• 27. Somya KV, Ravishankar K, Basha DP, Kiranmayi GVN. Estimation of caffeine and sodiun benzoate in caffeine and sodium benzoate injection by isoabsorption method (isobestic method). Int J Pharm Chem Biol Sci. 2011;1(1):26-31.
  • 28. Tsay HJ, Wang YH, Chen WL, Huang MY, Chen YH. Treatment with sodium benzoate leads to malformation of zebrafish larvae. Neurotoxicol Teratol. 2007;29(5):562-9. [DOI] [PubMed]
  • 29. Toth B. Lack of tumorigenicity of sodium benzoate in mice. Fundam Appl Toxicol. 1984;4(3 Pt 1):494-6. [PubMed]
  • 30. Oyanagi K, Kuniya Y, Nagao M, Tsuchiyama A, Nakao T. Cytotoxicities of sodium benzoate in primary culture of hepatocytes from adult rat liver. Tohoku J Exp Med. 1987;152(1):47-51. [PubMed]
  • 31. Gonzalez KC, Sagebin FR, Oliveira PG, Glock L, Thiesen FV. [A retrospective study analysis of urinary hippuric acid levels in occupational toxicology exams]. Cien Saude Colet. 2010;15 Suppl 1:1637-41. [PubMed]
  • 32. Ogawa M, Suzuki Y, Endo Y, Kawamoto T, Kayama F. Influence of coffee intake on urinary hippuric acid concentration. Ind Health. 2011;49(2):195-202. [PubMed]
  • 33. Penner N, Ramanathan R, Zgoda-Pols J, Chowdhury S. Quantitative determination of hippuric and benzoic acids in urine by LC-MS/MS using surrogate standards. J Pharm Biomed Anal. 2010;52(4):534-43. [DOI] [PubMed]
  • 34. Oyewole OI, Dere FA, Okoro OE. Sodium benzoate mediated hepatorenal toxicity in wistar rat: Modulatory effects of azadirachta indica (neem) leaf. Eur J Med Plant. 2012;2(1):11.
  • 35. de Mendonça AJG, Vaz MIPM, de Mendonca DIMD. Activity coefficients in the evaluation of food preservatives. Innov Food Sci Emerg Technol. 2001;2(3):175-9. [DOI]
  • 36. Lu N, Shen M. Research on mutagenicity of sodium benzoate in born marrow cells . J Jilin Agri Univ. 2006;28(4):466-8.
  • 37. Cameron JS, Greger R. Renal function and testing of function. In: Davison AM, Cameron JS, Grunfeld JP, editor(s). Oxford textbook of clinical nephrology. 1. Oxford: Oxford University Press; 1998. p. 39-69.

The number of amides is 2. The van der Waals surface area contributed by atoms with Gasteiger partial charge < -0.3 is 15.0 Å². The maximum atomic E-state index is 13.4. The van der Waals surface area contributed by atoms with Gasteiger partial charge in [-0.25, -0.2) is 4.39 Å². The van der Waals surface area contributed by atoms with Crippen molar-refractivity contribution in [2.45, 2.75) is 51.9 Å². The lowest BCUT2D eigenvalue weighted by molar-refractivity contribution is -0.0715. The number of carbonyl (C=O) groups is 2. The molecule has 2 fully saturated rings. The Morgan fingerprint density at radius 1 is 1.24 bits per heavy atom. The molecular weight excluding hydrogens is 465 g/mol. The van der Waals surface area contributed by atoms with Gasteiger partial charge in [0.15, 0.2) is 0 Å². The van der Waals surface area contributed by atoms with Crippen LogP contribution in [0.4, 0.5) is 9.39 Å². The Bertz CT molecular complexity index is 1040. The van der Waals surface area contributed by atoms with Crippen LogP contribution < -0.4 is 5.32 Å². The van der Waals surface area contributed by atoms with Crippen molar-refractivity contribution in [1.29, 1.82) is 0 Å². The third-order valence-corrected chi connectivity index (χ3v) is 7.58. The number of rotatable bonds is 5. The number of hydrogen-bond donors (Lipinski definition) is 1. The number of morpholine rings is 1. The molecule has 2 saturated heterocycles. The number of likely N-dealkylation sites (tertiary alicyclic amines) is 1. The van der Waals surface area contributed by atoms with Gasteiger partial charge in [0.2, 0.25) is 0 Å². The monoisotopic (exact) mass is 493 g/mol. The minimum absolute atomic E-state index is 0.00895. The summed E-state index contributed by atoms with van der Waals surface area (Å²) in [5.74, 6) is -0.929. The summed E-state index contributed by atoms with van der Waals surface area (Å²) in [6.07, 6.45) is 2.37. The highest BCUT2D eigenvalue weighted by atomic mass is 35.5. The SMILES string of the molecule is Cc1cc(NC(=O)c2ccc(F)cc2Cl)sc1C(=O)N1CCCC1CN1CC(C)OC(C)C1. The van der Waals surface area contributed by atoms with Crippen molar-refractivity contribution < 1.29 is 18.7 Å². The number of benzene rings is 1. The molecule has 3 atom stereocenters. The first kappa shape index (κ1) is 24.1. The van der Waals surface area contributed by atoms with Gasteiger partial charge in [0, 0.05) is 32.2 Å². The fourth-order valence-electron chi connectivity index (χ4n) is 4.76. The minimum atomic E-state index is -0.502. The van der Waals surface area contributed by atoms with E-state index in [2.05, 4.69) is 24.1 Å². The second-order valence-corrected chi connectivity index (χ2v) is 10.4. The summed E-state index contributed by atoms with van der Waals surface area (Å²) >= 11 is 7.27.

• 38. Mu Y, Lin J, Liu R. Interaction of sodium benzoate with trypsin by spectroscopic techniques. Spectrochim Acta A Mol Biomol Spectrosc. 2011;83(1):130-5. [DOI] [PubMed]
  • 39. do Nascimento Filho I, Schossler P, Santos Freitas L, Melecchi MI, Rodrigues Vale MG, Bastos Caramao E. Selective extraction of benzoic acid from landfill leachate by solid-phase extraction and ion-exchange chromatography. J Chromatogr A. 2004;1027(1-2):167-70. [PubMed]
  • 40. Kreindler JJ, Slutsky J, Haddad ZH. The effect of food colors and sodium benzoate on rat peritoneal mast cells. Ann Allergy. 1980;44(2):76-81. [PubMed]
  • 41. Schaubschlager W, Becker W-M, Schade U, Zabel P, Schlaak M. Release of mediators from human gastric mucosa and blood in adverse reactions to benzoate. Int Arch Allergy Immunol . 1991;96(2):97-101.
  • 42. Eberechukwu S, Amadikwa A, Okechukwu M. Effect of oral intake of sodium benzoate on some haematological parameters of wistar albino rats. Sci Res Essays. 2007;2(1):6-9.
  • 43. Bakar E, Aktac T. Effects of sodium benzoate and citric acid on serum, liver and kidney tissue total sialic acid levels: An ultrastructural study. J Appl Biol Sci. 2014;8(2):9-15.
  • 44. Gardner LK, Lawrence GD. Benzene production from decarboxylation of benzoic acid in the presence of ascorbic acid and a transition-metal catalyst. J Agric Food Chem. 1993;41(5):693-5. [DOI]
  • 45. Taheri SSD. Teratogenic effects of Sodium Benzoate on rat embryos. J Zanjan Univ Med Sci. 2002;10(39):1-4.
  • 46. Yilmaz S, Unal F, Yuzbasioglu D. The in vitro genotoxicity of benzoic acid in human peripheral blood lymphocytes. Cytotechnology. 2009;60(1-3):55. [DOI] [PubMed]
  • 47. Hu M, Wang J, Cai J, Wu Y, Wang X. [Analysis of sodium benzoate biotoxicity by atomic force microscope]. Sheng Wu Gong Cheng Xue Bao. 2008;24(8):1428-32. [PubMed]